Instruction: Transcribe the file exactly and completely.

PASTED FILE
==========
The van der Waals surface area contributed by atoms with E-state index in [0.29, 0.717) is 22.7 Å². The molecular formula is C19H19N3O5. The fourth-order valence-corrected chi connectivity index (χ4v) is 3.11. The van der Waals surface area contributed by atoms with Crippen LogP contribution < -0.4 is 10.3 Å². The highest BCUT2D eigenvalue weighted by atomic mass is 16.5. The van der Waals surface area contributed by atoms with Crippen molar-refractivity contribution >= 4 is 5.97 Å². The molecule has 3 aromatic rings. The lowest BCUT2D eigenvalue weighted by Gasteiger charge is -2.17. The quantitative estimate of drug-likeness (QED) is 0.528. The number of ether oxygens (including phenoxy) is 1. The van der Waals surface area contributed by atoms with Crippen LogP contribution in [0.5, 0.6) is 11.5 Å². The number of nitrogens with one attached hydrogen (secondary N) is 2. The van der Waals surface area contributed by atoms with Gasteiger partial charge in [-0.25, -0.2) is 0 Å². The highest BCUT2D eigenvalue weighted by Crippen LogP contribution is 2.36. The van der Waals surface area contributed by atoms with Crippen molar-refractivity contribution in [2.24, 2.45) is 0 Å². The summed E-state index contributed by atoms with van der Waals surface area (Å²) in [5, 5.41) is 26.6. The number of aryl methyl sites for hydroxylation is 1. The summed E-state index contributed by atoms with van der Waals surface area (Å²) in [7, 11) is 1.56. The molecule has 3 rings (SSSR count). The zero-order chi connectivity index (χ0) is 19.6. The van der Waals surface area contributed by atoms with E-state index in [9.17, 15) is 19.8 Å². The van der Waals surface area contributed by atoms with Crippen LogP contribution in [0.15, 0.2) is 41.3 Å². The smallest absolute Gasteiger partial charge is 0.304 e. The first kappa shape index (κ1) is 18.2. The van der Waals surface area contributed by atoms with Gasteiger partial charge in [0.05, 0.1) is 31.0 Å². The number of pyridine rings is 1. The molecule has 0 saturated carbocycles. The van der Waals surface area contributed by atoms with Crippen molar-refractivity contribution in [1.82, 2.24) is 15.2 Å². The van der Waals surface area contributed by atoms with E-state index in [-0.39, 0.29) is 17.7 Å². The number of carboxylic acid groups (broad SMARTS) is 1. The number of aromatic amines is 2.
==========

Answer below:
The van der Waals surface area contributed by atoms with E-state index in [0.29, 0.717) is 22.7 Å². The molecular formula is C19H19N3O5. The fourth-order valence-corrected chi connectivity index (χ4v) is 3.11. The van der Waals surface area contributed by atoms with Crippen LogP contribution < -0.4 is 10.3 Å². The highest BCUT2D eigenvalue weighted by atomic mass is 16.5. The van der Waals surface area contributed by atoms with Crippen molar-refractivity contribution >= 4 is 5.97 Å². The molecule has 3 aromatic rings. The lowest BCUT2D eigenvalue weighted by Gasteiger charge is -2.17. The quantitative estimate of drug-likeness (QED) is 0.528. The number of ether oxygens (including phenoxy) is 1. The van der Waals surface area contributed by atoms with Crippen LogP contribution in [0.5, 0.6) is 11.5 Å². The number of nitrogens with one attached hydrogen (secondary N) is 2. The van der Waals surface area contributed by atoms with Gasteiger partial charge in [-0.25, -0.2) is 0 Å². The highest BCUT2D eigenvalue weighted by Crippen LogP contribution is 2.36. The van der Waals surface area contributed by atoms with Crippen molar-refractivity contribution in [2.24, 2.45) is 0 Å². The summed E-state index contributed by atoms with van der Waals surface area (Å²) in [5, 5.41) is 26.6. The number of aryl methyl sites for hydroxylation is 1. The summed E-state index contributed by atoms with van der Waals surface area (Å²) in [7, 11) is 1.56. The molecule has 3 rings (SSSR count). The zero-order chi connectivity index (χ0) is 19.6. The van der Waals surface area contributed by atoms with E-state index in [9.17, 15) is 19.8 Å². The van der Waals surface area contributed by atoms with Crippen LogP contribution in [0.15, 0.2) is 41.3 Å². The smallest absolute Gasteiger partial charge is 0.304 e. The first kappa shape index (κ1) is 18.2. The van der Waals surface area contributed by atoms with Gasteiger partial charge in [0.05, 0.1) is 31.0 Å². The number of pyridine rings is 1. The molecule has 0 saturated carbocycles. The van der Waals surface area contributed by atoms with Crippen molar-refractivity contribution in [1.82, 2.24) is 15.2 Å². The van der Waals surface area contributed by atoms with E-state index in [-0.39, 0.29) is 17.7 Å². The number of carboxylic acid groups (broad SMARTS) is 1. The number of aromatic amines is 2.